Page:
How do you deal with a difficult child?


So your child is being difficult? You’ve tried everything but their behaviour just seems to be getting worse. You’ve banned computer games, you’ve taken away prized possessions, you’ve lectured them, you’ve shouted at them, you’ve offered rewards but still your child isn’t doing what you want. You’re at the end of your tether and you just don’t know what to do.

Sometimes just connecting with a difficult child can improve things.  So how do you connect with your child if their defiant, aggressive and uncooperative?

Instead of seeing yourself as a parent that needs to control your child’s behaviour, see yourself as person who is helping your child to manage their emotions. Shifting your mindset to see yourself as an emotion coach rather than a disciplinarian can change the dynamic.

When children are being defiant, aggressive and uncooperative, it’s probably because they’re feeling angry and unloved. You might say, ‘How can my child possibly feel unloved? I adore them.’ However, if you’re not connecting with your child, they may certainly feel misunderstood.

Mirroring your child’s emotions can help you feel connected. This means that when they’re angry, happy or sad about something, you show understanding and empathy.


Recently, my son seemed angrier and more defiant than usual. It was the end of the half-term at his new school and he was tired. I had also started a new job and was stressed. I decided I needed to spend more time connecting with him. So when he said he was angry that his friends had messed up the Minecraft Lego models that he built, instead of playing it down, I showed him that I understood his feelings. The conversation went like this:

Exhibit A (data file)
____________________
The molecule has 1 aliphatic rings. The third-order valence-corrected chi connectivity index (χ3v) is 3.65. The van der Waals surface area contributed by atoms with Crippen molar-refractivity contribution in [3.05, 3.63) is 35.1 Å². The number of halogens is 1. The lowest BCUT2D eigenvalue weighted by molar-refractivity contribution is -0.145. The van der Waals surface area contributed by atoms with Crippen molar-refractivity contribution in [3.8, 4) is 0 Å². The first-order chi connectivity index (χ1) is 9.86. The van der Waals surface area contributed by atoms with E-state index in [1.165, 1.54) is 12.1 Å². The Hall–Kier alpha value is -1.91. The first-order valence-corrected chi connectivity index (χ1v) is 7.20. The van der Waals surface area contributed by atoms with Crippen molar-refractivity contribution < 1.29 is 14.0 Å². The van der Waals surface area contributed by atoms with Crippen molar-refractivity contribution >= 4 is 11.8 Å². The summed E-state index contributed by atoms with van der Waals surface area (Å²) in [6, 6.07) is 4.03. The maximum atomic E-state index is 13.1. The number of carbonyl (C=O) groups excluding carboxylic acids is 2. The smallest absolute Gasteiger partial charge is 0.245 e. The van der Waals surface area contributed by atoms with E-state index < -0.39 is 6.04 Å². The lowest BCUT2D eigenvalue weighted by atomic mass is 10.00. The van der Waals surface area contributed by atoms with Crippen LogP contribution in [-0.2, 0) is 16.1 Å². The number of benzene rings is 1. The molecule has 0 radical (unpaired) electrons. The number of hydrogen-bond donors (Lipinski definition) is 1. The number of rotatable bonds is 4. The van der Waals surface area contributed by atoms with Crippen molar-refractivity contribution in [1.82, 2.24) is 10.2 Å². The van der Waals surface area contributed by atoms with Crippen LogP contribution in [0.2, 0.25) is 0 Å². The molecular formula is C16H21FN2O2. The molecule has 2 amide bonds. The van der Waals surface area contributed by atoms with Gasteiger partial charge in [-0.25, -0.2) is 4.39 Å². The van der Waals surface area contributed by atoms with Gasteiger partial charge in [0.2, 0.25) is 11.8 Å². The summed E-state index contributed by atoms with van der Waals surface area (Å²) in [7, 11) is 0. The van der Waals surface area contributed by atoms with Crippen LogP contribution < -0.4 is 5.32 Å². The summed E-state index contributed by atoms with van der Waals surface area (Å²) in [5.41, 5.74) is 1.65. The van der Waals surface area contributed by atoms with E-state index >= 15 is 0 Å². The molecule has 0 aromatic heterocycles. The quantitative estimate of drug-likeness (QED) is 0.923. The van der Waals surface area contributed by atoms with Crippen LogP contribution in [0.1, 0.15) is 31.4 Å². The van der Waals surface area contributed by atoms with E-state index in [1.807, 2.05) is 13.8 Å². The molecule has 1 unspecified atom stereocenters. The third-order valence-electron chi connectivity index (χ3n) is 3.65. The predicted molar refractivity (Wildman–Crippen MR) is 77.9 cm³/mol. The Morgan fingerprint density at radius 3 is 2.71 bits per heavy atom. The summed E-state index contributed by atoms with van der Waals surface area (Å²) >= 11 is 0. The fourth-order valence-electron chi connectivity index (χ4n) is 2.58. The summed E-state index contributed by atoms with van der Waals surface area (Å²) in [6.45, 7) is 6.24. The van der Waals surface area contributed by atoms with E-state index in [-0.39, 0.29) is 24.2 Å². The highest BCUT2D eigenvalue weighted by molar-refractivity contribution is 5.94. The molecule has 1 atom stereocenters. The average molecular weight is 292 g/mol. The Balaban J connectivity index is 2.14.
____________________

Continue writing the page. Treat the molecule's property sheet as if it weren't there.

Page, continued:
‘Last time my friends came round, they messed up my Minecraft Lego.’

‘That’s really annoying.’

‘Yes, and they took this bit off and I can’t find the piece to it back together again.’

‘How annoying is that.’

‘And now some of my Lego is mixed up,’

‘They mixed your Lego up.’

‘Yes, it was the worst day of my life.’

‘It must have felt like the worst day of your life if all your Lego got messed up.’

‘Yes, I never want my friends to do that again.’

‘Next time your friends come, we’ll have to put any  Lego sets away that you don’t want them to touch.’

‘Yes, we could do that.’


At the end of the conversation, my son seemed satisfied that he’d been understood. Sometimes, when I have tried to minimise any anger or upset he feels, it has fueled his negative feelings rather than diminishing them. Mirroring his feelings helped him to reflect on what he was actually saying and showed him that I understood how he felt.

It is also important to mirror positive feelings. For example, when he said he was excited about going to a restaurant, I showed that I felt excited too. When he talked to me about a computer game, I listened to what he felt about the different characters and tried to connect with what he was saying.

After just a few days, I noticed that he seems more cooperative and happy.


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